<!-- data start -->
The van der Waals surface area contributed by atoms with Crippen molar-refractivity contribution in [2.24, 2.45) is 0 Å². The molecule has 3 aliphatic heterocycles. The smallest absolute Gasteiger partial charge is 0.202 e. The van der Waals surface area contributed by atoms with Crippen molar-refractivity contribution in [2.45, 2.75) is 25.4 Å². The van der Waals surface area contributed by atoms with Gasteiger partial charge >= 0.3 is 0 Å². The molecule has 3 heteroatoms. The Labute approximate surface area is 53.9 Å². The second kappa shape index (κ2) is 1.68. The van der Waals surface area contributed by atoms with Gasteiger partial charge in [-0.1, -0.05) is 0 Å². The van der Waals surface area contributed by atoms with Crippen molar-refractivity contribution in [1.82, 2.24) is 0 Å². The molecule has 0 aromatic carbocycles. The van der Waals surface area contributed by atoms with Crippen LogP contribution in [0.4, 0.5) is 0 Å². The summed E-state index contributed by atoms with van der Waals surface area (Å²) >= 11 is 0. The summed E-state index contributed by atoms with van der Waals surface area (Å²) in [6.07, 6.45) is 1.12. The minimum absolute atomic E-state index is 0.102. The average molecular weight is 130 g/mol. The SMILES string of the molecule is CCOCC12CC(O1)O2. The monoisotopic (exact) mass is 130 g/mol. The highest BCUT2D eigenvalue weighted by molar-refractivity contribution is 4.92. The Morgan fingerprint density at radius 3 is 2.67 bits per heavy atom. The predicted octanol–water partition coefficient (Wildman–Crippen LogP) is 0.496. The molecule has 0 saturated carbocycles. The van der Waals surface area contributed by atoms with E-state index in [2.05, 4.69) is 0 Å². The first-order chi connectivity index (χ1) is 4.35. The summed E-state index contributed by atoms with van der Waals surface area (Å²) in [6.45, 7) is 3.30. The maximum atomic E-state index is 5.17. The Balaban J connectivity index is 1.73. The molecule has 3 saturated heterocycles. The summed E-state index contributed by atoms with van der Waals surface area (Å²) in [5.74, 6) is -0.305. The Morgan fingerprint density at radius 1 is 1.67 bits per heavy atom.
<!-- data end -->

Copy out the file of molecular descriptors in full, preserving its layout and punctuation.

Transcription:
The van der Waals surface area contributed by atoms with Crippen molar-refractivity contribution in [2.24, 2.45) is 0 Å². The molecule has 3 aliphatic heterocycles. The smallest absolute Gasteiger partial charge is 0.202 e. The van der Waals surface area contributed by atoms with Crippen molar-refractivity contribution in [2.45, 2.75) is 25.4 Å². The van der Waals surface area contributed by atoms with Gasteiger partial charge >= 0.3 is 0 Å². The molecule has 3 heteroatoms. The Labute approximate surface area is 53.9 Å². The second kappa shape index (κ2) is 1.68. The van der Waals surface area contributed by atoms with Gasteiger partial charge in [-0.1, -0.05) is 0 Å². The van der Waals surface area contributed by atoms with Crippen molar-refractivity contribution in [1.82, 2.24) is 0 Å². The molecule has 0 aromatic carbocycles. The van der Waals surface area contributed by atoms with Crippen LogP contribution in [0.4, 0.5) is 0 Å². The summed E-state index contributed by atoms with van der Waals surface area (Å²) >= 11 is 0. The summed E-state index contributed by atoms with van der Waals surface area (Å²) in [6.07, 6.45) is 1.12. The minimum absolute atomic E-state index is 0.102. The average molecular weight is 130 g/mol. The SMILES string of the molecule is CCOCC12CC(O1)O2. The monoisotopic (exact) mass is 130 g/mol. The highest BCUT2D eigenvalue weighted by molar-refractivity contribution is 4.92. The Morgan fingerprint density at radius 3 is 2.67 bits per heavy atom. The predicted octanol–water partition coefficient (Wildman–Crippen LogP) is 0.496. The molecule has 0 saturated carbocycles. The van der Waals surface area contributed by atoms with E-state index in [2.05, 4.69) is 0 Å². The first-order chi connectivity index (χ1) is 4.35. The summed E-state index contributed by atoms with van der Waals surface area (Å²) in [6.45, 7) is 3.30. The maximum atomic E-state index is 5.17. The Balaban J connectivity index is 1.73. The molecule has 3 saturated heterocycles. The summed E-state index contributed by atoms with van der Waals surface area (Å²) in [5.74, 6) is -0.305. The Morgan fingerprint density at radius 1 is 1.67 bits per heavy atom.